Deadly fungal infection spreading at an alarming rate, CDC says
The CDC's new warning, published in the Annals of Internal Medicine, comes as Mississippi is fighting a growing outbreak of the fungus. Since November, at least 12 people have been infected with C. auris with four "potentially associated deaths," according to the state's health department, Tammy Yates, spokesperson for Mississippi State Department of Health said in an email.
There has been ongoing transmission at two long-term care facilities, although cases have been identified at several other facilities in the state.
"Unfortunately, multi-drug resistant organisms such as C. auris have become more prevalent among our highest risk individuals, such as residents in long-term care facilities," said Yates.
The fungus can be found on the skin and throughout the body, according to the CDC. It's not a threat to healthy people, but about one-third of people who become sick with C. auris die.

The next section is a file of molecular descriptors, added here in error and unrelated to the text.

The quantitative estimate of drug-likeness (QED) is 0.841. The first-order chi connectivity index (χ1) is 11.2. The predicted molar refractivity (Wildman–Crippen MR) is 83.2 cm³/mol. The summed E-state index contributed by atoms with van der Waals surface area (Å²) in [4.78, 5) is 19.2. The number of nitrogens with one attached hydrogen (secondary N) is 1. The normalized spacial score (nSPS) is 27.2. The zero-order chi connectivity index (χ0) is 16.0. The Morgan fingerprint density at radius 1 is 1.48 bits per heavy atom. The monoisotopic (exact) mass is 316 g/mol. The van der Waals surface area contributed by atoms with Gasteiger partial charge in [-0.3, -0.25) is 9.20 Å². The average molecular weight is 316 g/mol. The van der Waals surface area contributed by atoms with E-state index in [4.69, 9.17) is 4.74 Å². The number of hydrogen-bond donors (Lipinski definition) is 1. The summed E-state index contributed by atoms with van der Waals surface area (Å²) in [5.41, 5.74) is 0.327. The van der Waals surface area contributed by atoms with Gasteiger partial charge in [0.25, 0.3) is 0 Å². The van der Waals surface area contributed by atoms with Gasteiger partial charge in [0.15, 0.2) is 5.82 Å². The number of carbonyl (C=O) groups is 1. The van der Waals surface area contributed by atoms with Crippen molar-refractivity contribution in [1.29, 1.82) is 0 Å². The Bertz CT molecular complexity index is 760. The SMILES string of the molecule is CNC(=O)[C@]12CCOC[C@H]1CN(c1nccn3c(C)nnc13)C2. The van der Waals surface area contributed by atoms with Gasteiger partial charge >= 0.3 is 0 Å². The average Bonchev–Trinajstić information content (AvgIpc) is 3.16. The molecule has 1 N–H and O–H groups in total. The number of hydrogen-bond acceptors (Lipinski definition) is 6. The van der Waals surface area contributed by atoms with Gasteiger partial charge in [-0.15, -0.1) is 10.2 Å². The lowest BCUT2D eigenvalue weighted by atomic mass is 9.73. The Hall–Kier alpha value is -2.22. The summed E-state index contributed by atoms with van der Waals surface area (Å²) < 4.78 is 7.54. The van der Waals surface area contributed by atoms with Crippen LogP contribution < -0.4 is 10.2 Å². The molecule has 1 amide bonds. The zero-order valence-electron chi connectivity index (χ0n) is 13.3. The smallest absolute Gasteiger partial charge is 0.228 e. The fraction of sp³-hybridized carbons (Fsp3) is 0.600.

In the CDC report, researchers analyzed state and local health department data on people sickened by the fungus from 2016 through Dec. 31, 2021, as well as those who were “colonized,” meaning they were not ill but were carrying it on their bodies with the potential of transmitting it to others who might be more vulnerable to it.
The number of infections increased by 59%, to 756, from 2019 to 2020 and then by an additional 95%, to 1,471, in 2021.
The researchers also found that the incidence of people not infected with the fungus but colonized by it increased by 21% in 2020, compared to 2019, and by 209% in 2021, with an increase to 4,041 in 2021 compared to 1,310 in 2020.
C. auris has now been detected in more than half of U.S. states, the new study found.